How to Stand Running in the Heat

Because of the heat and humidity, most people wouldn’t pick summer as their favorite season for outdoor exercise—walking and running included.

Spring or fall normally wins that honor. But summer does have a lot going for it. More daylight before and after work means more time to get outside. What’s more, with all the swimming, lawn mowing, gardening, hiking, and vacations, it’s easier to be more active in the summer, so your fitness level is higher.

Here are 10 quick tips you need to know to help you optimize your hot-weather workouts, along with ways to prevent some common heat-related illnesses and ailments.

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Make adjustments: Don’t do long or higher-intensity workouts during the heat of the day. If you must run at midday, pick routes with some shade. As a general rule, start your workout slower than you usually do. If you’re feeling good halfway through, it’s okay to speed up a little bit.

Wear as little as possible: Wear apparel that’s light in color, lightweight, and has vents or mesh. Microfiber polyesters and cotton blends are good fabric choices. Also, be sure to wear a hat, shades, and sunscreen with an SPF of 30 or higher.

Watch your alcohol and meds: Alcohol, antihistamines, and antidepressants can all have a dehydrating effect. Using them just before a run can make you have to pee, compounding your risk of dehydration.

Drink early and often: Top off your fluid stores with 16 ounces of sports drink an hour before you head out. Then toss down five to eight ounces of sports drink about every 20 minutes while working out. Sports drinks beat water because they contain electrolytes, which increase your water-absorption rate, replace the electrolytes you lose in sweat, and taste good, making it easy to drink more.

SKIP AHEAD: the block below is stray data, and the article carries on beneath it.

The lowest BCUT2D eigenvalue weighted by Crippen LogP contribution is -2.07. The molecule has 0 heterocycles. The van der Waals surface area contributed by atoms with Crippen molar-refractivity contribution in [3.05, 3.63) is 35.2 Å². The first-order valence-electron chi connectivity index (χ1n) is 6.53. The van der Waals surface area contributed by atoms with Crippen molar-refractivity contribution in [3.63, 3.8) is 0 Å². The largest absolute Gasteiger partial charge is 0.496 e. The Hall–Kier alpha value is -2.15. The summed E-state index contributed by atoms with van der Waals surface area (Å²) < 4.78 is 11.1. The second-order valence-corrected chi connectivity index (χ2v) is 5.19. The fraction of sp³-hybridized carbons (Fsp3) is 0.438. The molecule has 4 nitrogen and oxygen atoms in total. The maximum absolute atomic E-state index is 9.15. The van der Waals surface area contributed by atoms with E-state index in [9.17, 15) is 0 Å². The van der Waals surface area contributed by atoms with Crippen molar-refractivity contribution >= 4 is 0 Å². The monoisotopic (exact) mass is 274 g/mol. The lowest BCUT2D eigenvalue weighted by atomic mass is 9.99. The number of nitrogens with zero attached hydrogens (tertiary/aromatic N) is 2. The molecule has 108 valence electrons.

Be patient: Give yourself eight to 14 days to acclimatize to hot weather, gradually increasing the length and intensity of your training. In that time, your body will learn to decrease your heart rate, decrease your core body temperature, and increase your sweat rate.

Seek grass and shade: It’s always hotter in cities than in surrounding areas because asphalt and concrete retain heat. If you must run in an urban or even a suburban area, look for shade—any park will do—and try to go in the early morning or late evening.

Check the breeze: If possible, start your run going with the wind and then run back with a headwind. Running into the wind has a cooling effect, and you’ll need that in the second half of a run.

Head out early or late: Even in the worst heat wave, it cools off significantly by dawn. Get your run done then, and you’ll feel good about it all day. Can’t fit it in? Wait until evening, when the sun’s rays aren’t as strong—just don’t do it so late that it keeps you from getting to sleep.

Slow down: Every 5°F rise in temperature above 60°F can slow your pace by as much as 20 to 30 seconds per mile. So don’t fight it—just slow down.

Run in water: Substitute one weekly outdoor walk or run with a pool-running session of the same duration. If you’re new to pool running, use a flotation device and simply move your legs as if you were running on land, with a slightly exaggerated forward lean and vigorous arm pump.

How to Prevent Heat-Related Illnesses

Heat Cramps
Cause: Dehydration leads to an electrolyte imbalance
Symptoms: Severe abdominal or large-muscle cramps
Treatment: Restore salt balance with foods or drinks that contain sodium
Prevention: Don’t run hard in the heat till acclimatized, and stay well hydrated with sports drink

Heat Fainting
Cause: Often brought on by a sudden stop that interrupts bloodflow from the legs to the brain
Symptoms: Fainting
Treatment: After the fall, elevate legs and pelvis to help restore bloodflow to the brain
Prevention: Cool down gradually after a workout with at least five minutes of easy jogging and walking

Heat Exhaustion
Cause: Dehydration leads to an electrolyte imbalance